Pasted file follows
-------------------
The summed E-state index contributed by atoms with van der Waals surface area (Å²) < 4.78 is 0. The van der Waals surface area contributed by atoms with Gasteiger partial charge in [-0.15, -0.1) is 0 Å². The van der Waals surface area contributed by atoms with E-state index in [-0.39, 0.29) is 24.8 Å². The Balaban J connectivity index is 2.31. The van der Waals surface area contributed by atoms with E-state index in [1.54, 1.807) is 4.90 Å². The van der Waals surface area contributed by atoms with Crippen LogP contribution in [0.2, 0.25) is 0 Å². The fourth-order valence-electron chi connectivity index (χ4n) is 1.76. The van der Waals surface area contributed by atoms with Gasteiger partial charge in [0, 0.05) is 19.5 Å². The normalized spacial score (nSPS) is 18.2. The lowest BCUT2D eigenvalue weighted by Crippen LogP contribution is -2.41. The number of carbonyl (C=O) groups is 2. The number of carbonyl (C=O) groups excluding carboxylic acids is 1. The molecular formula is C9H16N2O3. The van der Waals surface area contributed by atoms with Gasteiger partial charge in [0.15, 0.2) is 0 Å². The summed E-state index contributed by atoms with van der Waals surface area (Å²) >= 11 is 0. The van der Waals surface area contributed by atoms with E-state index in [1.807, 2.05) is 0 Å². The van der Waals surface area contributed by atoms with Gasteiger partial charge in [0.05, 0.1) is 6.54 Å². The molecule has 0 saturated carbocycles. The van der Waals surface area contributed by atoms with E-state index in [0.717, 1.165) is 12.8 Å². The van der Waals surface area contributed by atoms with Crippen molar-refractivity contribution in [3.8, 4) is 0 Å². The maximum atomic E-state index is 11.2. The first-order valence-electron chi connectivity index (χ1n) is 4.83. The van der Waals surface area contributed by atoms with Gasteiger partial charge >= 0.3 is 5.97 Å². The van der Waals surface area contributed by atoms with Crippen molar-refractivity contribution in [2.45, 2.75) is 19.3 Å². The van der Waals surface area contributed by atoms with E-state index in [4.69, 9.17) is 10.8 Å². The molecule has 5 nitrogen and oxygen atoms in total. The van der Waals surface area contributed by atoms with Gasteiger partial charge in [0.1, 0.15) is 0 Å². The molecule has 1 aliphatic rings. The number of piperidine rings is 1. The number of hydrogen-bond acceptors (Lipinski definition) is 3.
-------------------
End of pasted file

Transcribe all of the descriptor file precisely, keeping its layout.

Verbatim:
The summed E-state index contributed by atoms with van der Waals surface area (Å²) < 4.78 is 0. The van der Waals surface area contributed by atoms with Gasteiger partial charge in [-0.15, -0.1) is 0 Å². The van der Waals surface area contributed by atoms with E-state index in [-0.39, 0.29) is 24.8 Å². The Balaban J connectivity index is 2.31. The van der Waals surface area contributed by atoms with E-state index in [1.54, 1.807) is 4.90 Å². The van der Waals surface area contributed by atoms with Crippen LogP contribution in [0.2, 0.25) is 0 Å². The fourth-order valence-electron chi connectivity index (χ4n) is 1.76. The van der Waals surface area contributed by atoms with Gasteiger partial charge in [0, 0.05) is 19.5 Å². The normalized spacial score (nSPS) is 18.2. The lowest BCUT2D eigenvalue weighted by Crippen LogP contribution is -2.41. The number of carbonyl (C=O) groups is 2. The number of carbonyl (C=O) groups excluding carboxylic acids is 1. The molecular formula is C9H16N2O3. The van der Waals surface area contributed by atoms with Gasteiger partial charge in [0.15, 0.2) is 0 Å². The summed E-state index contributed by atoms with van der Waals surface area (Å²) >= 11 is 0. The van der Waals surface area contributed by atoms with E-state index in [1.807, 2.05) is 0 Å². The van der Waals surface area contributed by atoms with Gasteiger partial charge in [0.05, 0.1) is 6.54 Å². The molecule has 0 saturated carbocycles. The van der Waals surface area contributed by atoms with E-state index in [0.717, 1.165) is 12.8 Å². The van der Waals surface area contributed by atoms with Crippen molar-refractivity contribution in [3.8, 4) is 0 Å². The maximum atomic E-state index is 11.2. The first-order valence-electron chi connectivity index (χ1n) is 4.83. The van der Waals surface area contributed by atoms with Gasteiger partial charge >= 0.3 is 5.97 Å². The van der Waals surface area contributed by atoms with Crippen molar-refractivity contribution in [2.45, 2.75) is 19.3 Å². The van der Waals surface area contributed by atoms with E-state index in [4.69, 9.17) is 10.8 Å². The molecule has 5 nitrogen and oxygen atoms in total. The van der Waals surface area contributed by atoms with Gasteiger partial charge in [0.1, 0.15) is 0 Å². The molecule has 1 aliphatic rings. The number of piperidine rings is 1. The number of hydrogen-bond acceptors (Lipinski definition) is 3.